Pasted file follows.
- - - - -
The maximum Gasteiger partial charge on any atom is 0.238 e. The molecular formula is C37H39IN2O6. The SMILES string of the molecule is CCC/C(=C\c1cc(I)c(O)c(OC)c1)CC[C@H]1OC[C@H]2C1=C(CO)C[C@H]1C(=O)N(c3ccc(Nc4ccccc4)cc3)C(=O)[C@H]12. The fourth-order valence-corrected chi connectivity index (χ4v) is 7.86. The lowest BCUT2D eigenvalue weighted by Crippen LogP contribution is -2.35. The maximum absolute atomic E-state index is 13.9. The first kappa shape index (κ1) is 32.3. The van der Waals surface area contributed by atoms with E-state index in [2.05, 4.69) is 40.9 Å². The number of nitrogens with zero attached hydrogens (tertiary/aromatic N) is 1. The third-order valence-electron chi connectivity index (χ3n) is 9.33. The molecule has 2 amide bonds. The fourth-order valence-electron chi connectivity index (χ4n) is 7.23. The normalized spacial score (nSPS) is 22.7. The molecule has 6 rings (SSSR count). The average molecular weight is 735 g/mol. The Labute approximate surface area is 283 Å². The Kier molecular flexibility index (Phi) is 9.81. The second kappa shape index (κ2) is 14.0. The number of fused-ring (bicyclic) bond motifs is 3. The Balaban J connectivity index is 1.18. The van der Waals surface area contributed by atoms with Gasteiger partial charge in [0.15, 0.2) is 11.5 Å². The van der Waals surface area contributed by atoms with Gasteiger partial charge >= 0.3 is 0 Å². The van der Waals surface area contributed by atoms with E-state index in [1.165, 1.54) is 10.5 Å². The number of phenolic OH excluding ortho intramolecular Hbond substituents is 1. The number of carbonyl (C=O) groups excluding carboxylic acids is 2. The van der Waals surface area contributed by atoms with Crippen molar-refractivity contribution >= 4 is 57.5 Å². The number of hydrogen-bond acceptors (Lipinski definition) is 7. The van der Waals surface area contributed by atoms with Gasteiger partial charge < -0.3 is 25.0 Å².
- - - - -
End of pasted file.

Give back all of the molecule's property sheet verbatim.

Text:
The maximum Gasteiger partial charge on any atom is 0.238 e. The molecular formula is C37H39IN2O6. The SMILES string of the molecule is CCC/C(=C\c1cc(I)c(O)c(OC)c1)CC[C@H]1OC[C@H]2C1=C(CO)C[C@H]1C(=O)N(c3ccc(Nc4ccccc4)cc3)C(=O)[C@H]12. The fourth-order valence-corrected chi connectivity index (χ4v) is 7.86. The lowest BCUT2D eigenvalue weighted by Crippen LogP contribution is -2.35. The maximum absolute atomic E-state index is 13.9. The first kappa shape index (κ1) is 32.3. The van der Waals surface area contributed by atoms with E-state index in [2.05, 4.69) is 40.9 Å². The number of nitrogens with zero attached hydrogens (tertiary/aromatic N) is 1. The third-order valence-electron chi connectivity index (χ3n) is 9.33. The molecule has 2 amide bonds. The fourth-order valence-electron chi connectivity index (χ4n) is 7.23. The normalized spacial score (nSPS) is 22.7. The molecule has 6 rings (SSSR count). The average molecular weight is 735 g/mol. The Labute approximate surface area is 283 Å². The Kier molecular flexibility index (Phi) is 9.81. The second kappa shape index (κ2) is 14.0. The number of fused-ring (bicyclic) bond motifs is 3. The Balaban J connectivity index is 1.18. The van der Waals surface area contributed by atoms with Gasteiger partial charge in [0.15, 0.2) is 11.5 Å². The van der Waals surface area contributed by atoms with Gasteiger partial charge >= 0.3 is 0 Å². The van der Waals surface area contributed by atoms with E-state index in [1.165, 1.54) is 10.5 Å². The number of phenolic OH excluding ortho intramolecular Hbond substituents is 1. The number of carbonyl (C=O) groups excluding carboxylic acids is 2. The van der Waals surface area contributed by atoms with Crippen molar-refractivity contribution >= 4 is 57.5 Å². The number of hydrogen-bond acceptors (Lipinski definition) is 7. The van der Waals surface area contributed by atoms with Gasteiger partial charge < -0.3 is 25.0 Å².